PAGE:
200 YEARS AGO
Advertisement in the Otsego Herald: The undersigned intends, about the First of September next, to commence the publication of a paper in this village, under the above title. It will be printed upon an entire new type, and in size correspond with any interior paper in the State. J.H. Prentiss, Cooperstown, August 23, 1819. (Ed. Note: Thus was announced in the Otsego Herald, the beginning of this newspaper 200 years ago and still known as the “Freeman’s Journal.”
August 23, 1819
175 YEARS AGO
Political Poetry – “Freemen! Cheer the Hickory Tree. In storms its boughs have sheltered thee. O’er Freedom’s soil its branches wave; T’was planted on the Lion’s grave.”
We learn from those who were present on the occasion that the Democratic gathering at Oneonta on Saturday, August 17, numbered from 4,000 to 6,000 persons, and was animated with enthusiasm in support of the nominees of the Democratic Convention and the Doctrine of Popular Rights and Privileges. It was a strong demonstration of public feeling on the political questions at issue before the country
August 26, 1844
150 YEARS AGO
The Report of the seventy-fourth Anniversary of the Otsego Baptist Association gives the following statistics: Churches comprising the Association, 19; Ministers ordained, 14; Licentiate, 1; Additions during past year, 79; Losses, 96; Present number of church members, 1,325. In 1864, with 18 churches, the membership was 1,523. In 1852 with 17 churches the membership was 1,382. There is shown to be a considerable falling off in the aggregate number, notwithstanding fair additions to many of the churches. They lose largely by emigration to the cities and to the west. There needs to be a lifting up out of old ruts, worn deep many years ago. If our Baptist friends will permit, we will point out a weakening element in these Associations. It is the presence of Agents from all leading Societies of the Denomination for the purpose of preaching “begging sermons” to the most liberal members of the churches – taking up nearly all the time in “presenting the cause” which they are paid to advocate, and taking up collections or soliciting subscriptions. The time is so much taken up by Society Agents, not enough attention is paid to the weak and destitute churches. Of about $2,767 reported by the Treasurer as received during the past year, only $80 was for “destitute churches.” A decided reform in these particulars is needed.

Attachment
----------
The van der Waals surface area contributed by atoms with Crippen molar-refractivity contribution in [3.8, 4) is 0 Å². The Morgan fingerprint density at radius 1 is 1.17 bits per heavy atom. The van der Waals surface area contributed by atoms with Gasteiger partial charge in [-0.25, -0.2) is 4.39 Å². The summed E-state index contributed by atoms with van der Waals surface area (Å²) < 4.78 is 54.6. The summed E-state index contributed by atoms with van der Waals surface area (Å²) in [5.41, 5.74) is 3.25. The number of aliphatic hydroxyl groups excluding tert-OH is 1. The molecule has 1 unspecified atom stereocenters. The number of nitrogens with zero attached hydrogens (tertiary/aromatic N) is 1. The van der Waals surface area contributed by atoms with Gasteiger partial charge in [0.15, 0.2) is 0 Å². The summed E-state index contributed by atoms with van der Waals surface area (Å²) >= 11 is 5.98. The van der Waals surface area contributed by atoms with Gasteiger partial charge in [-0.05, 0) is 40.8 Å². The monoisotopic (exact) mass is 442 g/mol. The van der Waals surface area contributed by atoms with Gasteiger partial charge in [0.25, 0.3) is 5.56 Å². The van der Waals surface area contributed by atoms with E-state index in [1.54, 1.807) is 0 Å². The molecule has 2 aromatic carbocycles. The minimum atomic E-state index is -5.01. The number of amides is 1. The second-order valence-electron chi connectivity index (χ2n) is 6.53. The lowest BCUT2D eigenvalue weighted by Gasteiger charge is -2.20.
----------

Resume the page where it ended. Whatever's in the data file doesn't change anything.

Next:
August 20, 1869
125 YEARS AGO
The “Players” – The second of what we may hope will become a series of annual entertainments was given by the “Players” last Thursday evening in Village Hall. Two pieces were presented. The first was a translation from the French entitled “Comedy and Tragedy.” The characters in this were taken by Misses Marion and France Gregory, Dr. Sill and Mr. R.S. Hooker. Something of the life of an actress at home was shown, and her conflicting feelings toward a young admirer whom, at his father’s request, she tries to get rid of, and ends by falling in love with, were credibly delineated. The second piece was the farce “”Poor Pillicoddy.” The characters were played by Mrs. Emily and Alice Gregory, Miss Bessie Patterson, Mr. Wolcott and Mr. S. Patterson. The various comical incidents of the play were cleverly set forth, and continually amused the audience. After the performance light refreshments were served, and an informal dance followed. Many invitations had been issued and about 300 people were present.